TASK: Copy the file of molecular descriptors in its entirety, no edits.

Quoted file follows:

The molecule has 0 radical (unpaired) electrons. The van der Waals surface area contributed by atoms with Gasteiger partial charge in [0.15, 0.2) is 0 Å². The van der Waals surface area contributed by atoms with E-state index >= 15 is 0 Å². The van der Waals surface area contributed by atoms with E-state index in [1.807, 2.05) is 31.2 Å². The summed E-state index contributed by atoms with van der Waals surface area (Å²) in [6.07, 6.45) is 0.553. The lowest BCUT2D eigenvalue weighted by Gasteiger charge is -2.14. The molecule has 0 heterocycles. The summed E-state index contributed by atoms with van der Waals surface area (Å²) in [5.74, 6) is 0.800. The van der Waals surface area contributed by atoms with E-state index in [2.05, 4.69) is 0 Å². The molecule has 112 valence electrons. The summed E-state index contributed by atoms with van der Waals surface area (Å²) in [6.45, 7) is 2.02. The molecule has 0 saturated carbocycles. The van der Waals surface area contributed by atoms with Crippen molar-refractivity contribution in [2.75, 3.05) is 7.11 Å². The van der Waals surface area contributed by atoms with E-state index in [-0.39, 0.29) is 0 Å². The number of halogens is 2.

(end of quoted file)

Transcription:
The molecule has 0 radical (unpaired) electrons. The van der Waals surface area contributed by atoms with Gasteiger partial charge in [0.15, 0.2) is 0 Å². The van der Waals surface area contributed by atoms with E-state index >= 15 is 0 Å². The van der Waals surface area contributed by atoms with E-state index in [1.807, 2.05) is 31.2 Å². The summed E-state index contributed by atoms with van der Waals surface area (Å²) in [6.07, 6.45) is 0.553. The lowest BCUT2D eigenvalue weighted by Gasteiger charge is -2.14. The molecule has 0 heterocycles. The summed E-state index contributed by atoms with van der Waals surface area (Å²) in [5.74, 6) is 0.800. The van der Waals surface area contributed by atoms with E-state index in [2.05, 4.69) is 0 Å². The molecule has 112 valence electrons. The summed E-state index contributed by atoms with van der Waals surface area (Å²) in [6.45, 7) is 2.02. The molecule has 0 saturated carbocycles. The van der Waals surface area contributed by atoms with Crippen molar-refractivity contribution in [2.75, 3.05) is 7.11 Å². The van der Waals surface area contributed by atoms with E-state index in [-0.39, 0.29) is 0 Å². The number of halogens is 2.